Oxfordshire Liveable Streets invited Filip Watteouw, deputy mayor of Ghent, to talk about the circulation plan they implemented in 2017 and how that has worked out. I talked briefly about how that was similar to the Connecting Oxford plans. And there were questions about different aspects of the Ghent scheme. There is a recording of that session.
The key lessons I came away with were:
1) In car-dominated cities, car traffic volumes have to be decreased first, before other changes will have much effect. In Ghent, decades of slow and expensive active travel initiatives such as widening footpaths, building cycle tracks and bridges, and other active improvements only achieved very slow and incremental shifts in modal share. In contrast, the entire circulation plan cost only €6 million and was largely implemented in a weekend — and has pushed cycling modal share from 20% to 35% in a couple of years.
2) A scheme like this should be pitched as an economic, social and cultural project, not narrowly as a mobility project. I've been arguing from the start that Connecting Oxford needs to be conceived of as a broad sustainable transport scheme, not narrowly as a congestion management scheme, but I think now it needs to be even more broadly envisaged.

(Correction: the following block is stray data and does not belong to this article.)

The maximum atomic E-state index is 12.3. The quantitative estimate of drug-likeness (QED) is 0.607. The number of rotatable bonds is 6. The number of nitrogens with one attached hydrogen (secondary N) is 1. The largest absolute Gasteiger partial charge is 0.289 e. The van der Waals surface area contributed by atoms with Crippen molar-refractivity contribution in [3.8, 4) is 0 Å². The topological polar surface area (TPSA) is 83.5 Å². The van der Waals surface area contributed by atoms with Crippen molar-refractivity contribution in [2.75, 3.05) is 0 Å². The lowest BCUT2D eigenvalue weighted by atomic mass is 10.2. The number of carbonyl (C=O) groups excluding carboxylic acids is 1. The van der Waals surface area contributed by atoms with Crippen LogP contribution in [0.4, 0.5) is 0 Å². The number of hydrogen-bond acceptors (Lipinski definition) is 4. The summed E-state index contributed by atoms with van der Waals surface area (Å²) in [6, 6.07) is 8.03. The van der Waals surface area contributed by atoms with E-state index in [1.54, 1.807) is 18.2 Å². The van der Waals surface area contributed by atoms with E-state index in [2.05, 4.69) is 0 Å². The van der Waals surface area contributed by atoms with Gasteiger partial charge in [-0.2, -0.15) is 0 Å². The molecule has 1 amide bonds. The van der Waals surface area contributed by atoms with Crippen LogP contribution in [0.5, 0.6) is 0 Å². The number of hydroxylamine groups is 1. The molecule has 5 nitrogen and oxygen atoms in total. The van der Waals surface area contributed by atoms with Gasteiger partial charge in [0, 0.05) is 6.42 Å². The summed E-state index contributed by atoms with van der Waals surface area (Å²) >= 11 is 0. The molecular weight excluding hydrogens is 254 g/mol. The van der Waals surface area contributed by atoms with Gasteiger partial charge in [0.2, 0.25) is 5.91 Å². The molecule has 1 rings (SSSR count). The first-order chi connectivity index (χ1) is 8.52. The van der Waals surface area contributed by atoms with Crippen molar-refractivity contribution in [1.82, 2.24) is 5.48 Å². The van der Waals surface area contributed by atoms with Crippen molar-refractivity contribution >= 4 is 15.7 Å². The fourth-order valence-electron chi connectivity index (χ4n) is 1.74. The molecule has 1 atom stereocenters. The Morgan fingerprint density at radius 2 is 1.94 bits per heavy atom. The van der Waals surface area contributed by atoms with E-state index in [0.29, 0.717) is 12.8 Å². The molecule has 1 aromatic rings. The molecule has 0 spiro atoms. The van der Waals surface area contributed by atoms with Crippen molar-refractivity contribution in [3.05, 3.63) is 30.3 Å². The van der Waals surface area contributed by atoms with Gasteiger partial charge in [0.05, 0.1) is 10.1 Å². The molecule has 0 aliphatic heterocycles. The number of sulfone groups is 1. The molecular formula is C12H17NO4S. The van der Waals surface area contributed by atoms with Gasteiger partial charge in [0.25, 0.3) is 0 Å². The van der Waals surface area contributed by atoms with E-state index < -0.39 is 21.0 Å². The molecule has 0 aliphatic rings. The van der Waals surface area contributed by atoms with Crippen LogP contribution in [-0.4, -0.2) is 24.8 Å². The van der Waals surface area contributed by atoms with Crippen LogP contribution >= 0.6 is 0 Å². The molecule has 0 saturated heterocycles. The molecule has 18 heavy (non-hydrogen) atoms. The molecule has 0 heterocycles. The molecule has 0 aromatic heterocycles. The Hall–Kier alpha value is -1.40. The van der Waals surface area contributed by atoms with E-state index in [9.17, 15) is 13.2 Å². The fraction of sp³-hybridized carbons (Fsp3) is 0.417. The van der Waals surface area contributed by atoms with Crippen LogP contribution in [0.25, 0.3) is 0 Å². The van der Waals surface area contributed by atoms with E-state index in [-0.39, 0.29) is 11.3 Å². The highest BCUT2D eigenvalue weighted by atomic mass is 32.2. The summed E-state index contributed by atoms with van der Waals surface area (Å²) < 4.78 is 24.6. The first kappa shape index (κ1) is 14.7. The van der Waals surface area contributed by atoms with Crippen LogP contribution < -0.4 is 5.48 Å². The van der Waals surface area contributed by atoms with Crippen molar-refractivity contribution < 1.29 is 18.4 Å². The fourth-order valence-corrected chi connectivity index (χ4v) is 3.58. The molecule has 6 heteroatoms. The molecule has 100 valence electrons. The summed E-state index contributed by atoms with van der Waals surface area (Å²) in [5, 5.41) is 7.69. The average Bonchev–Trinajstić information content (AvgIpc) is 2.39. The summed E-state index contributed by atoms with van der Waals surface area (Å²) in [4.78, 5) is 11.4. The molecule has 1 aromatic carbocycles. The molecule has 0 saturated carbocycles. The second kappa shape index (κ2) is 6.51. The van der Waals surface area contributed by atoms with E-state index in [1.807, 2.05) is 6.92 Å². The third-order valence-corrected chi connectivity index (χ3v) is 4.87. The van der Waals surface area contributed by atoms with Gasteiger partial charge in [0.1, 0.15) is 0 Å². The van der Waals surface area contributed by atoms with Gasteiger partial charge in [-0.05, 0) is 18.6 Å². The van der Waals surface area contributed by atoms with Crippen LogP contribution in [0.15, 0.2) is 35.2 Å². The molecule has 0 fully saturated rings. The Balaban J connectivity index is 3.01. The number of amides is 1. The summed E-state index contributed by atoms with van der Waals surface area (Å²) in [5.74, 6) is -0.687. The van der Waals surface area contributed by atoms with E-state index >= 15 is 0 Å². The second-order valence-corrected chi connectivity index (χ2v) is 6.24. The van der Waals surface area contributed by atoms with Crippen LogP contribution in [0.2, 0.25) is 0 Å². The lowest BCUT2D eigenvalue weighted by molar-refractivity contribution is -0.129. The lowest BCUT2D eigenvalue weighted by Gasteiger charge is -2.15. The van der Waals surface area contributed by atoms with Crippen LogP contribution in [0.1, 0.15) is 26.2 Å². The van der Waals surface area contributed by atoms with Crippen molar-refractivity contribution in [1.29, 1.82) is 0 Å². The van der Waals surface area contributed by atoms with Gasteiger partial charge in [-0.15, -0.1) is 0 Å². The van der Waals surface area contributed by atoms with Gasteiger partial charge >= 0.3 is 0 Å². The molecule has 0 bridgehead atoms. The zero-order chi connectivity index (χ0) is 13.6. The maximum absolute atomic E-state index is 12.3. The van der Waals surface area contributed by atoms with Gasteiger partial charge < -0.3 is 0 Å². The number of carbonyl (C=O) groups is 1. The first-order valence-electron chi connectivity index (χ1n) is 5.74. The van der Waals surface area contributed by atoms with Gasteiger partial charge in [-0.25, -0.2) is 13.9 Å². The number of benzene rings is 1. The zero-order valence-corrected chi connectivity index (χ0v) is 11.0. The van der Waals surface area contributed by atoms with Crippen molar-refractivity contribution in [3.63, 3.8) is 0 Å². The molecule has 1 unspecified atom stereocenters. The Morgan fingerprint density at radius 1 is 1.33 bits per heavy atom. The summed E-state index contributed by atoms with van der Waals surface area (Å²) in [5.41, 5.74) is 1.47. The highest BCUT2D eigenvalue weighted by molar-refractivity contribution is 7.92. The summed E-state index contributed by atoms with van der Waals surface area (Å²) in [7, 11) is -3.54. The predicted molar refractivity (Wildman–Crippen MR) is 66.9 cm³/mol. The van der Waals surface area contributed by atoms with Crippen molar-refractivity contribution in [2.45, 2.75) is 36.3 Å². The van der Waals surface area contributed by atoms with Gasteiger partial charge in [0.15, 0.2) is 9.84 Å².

3) Opposition to the Ghent plan was exacerbated by the long lead-time - two years - uncertainty, and politicisation. So Connecting Oxford needs wide consultation, but that needs to not run so long that that fear accumulates (and the councils lose their nerve).
As I said in the talk, Ghent is comparable to Oxford, with some differences:
- Ghent has a population of 260,000, but has 130,000 inside its ring road, which can't be too different to Oxford (with Kidlington, etc. thrown in to reach the larger number).
- The wider Ghent metropolitan area has a population of 560,000, but that's half the size of Oxfordshire, so comparable to the commuter belt around Oxford.
- The Ghent ring road is only 13km around, where Oxford's is 25km, and Ghent also has an outer 28km motorway ring.
- If the numbers here are right, Ghent has a less unbalanced commute pattern than Oxford, with inbound and outbound numbers roughly balancing (at around 40,000 per day), but it's not clear to me if that's for Ghent proper or its greater metropolitan area. Watteouw I think said they had 100,000 people commuting to work in Ghent.
Filip Watteouw follows in the footsteps of Jacques Wallage (Groningen) and Clyde Loakes (Waltham Forest) in inspiring us to change Oxford.